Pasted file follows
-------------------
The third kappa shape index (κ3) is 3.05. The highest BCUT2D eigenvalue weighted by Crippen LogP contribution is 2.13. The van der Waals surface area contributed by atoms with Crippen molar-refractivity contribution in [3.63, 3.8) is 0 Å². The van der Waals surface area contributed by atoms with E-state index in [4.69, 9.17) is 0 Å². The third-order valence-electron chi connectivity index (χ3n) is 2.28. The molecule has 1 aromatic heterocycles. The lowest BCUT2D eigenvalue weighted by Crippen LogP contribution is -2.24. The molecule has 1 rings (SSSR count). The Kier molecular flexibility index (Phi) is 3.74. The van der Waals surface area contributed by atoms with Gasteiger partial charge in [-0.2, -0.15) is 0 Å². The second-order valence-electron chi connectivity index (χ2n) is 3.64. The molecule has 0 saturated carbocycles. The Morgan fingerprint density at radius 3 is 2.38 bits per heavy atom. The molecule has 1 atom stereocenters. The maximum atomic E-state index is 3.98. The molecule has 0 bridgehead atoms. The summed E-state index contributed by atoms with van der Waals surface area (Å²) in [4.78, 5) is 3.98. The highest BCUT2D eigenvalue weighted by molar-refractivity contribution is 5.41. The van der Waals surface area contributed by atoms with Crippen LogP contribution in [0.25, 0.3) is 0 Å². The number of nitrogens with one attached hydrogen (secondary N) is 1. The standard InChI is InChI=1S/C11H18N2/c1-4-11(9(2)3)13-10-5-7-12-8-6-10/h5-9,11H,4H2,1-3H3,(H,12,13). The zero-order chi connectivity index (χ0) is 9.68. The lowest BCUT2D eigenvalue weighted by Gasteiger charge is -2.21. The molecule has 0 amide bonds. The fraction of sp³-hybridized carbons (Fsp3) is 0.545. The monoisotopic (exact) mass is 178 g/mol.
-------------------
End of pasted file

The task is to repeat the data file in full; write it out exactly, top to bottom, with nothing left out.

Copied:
The third kappa shape index (κ3) is 3.05. The highest BCUT2D eigenvalue weighted by Crippen LogP contribution is 2.13. The van der Waals surface area contributed by atoms with Crippen molar-refractivity contribution in [3.63, 3.8) is 0 Å². The van der Waals surface area contributed by atoms with E-state index in [4.69, 9.17) is 0 Å². The third-order valence-electron chi connectivity index (χ3n) is 2.28. The molecule has 1 aromatic heterocycles. The lowest BCUT2D eigenvalue weighted by Crippen LogP contribution is -2.24. The molecule has 1 rings (SSSR count). The Kier molecular flexibility index (Phi) is 3.74. The van der Waals surface area contributed by atoms with Gasteiger partial charge in [-0.2, -0.15) is 0 Å². The second-order valence-electron chi connectivity index (χ2n) is 3.64. The molecule has 0 saturated carbocycles. The Morgan fingerprint density at radius 3 is 2.38 bits per heavy atom. The molecule has 1 atom stereocenters. The maximum atomic E-state index is 3.98. The molecule has 0 bridgehead atoms. The summed E-state index contributed by atoms with van der Waals surface area (Å²) in [4.78, 5) is 3.98. The highest BCUT2D eigenvalue weighted by molar-refractivity contribution is 5.41. The van der Waals surface area contributed by atoms with Crippen LogP contribution in [0.25, 0.3) is 0 Å². The number of nitrogens with one attached hydrogen (secondary N) is 1. The standard InChI is InChI=1S/C11H18N2/c1-4-11(9(2)3)13-10-5-7-12-8-6-10/h5-9,11H,4H2,1-3H3,(H,12,13). The zero-order chi connectivity index (χ0) is 9.68. The lowest BCUT2D eigenvalue weighted by Gasteiger charge is -2.21. The molecule has 0 amide bonds. The fraction of sp³-hybridized carbons (Fsp3) is 0.545. The monoisotopic (exact) mass is 178 g/mol.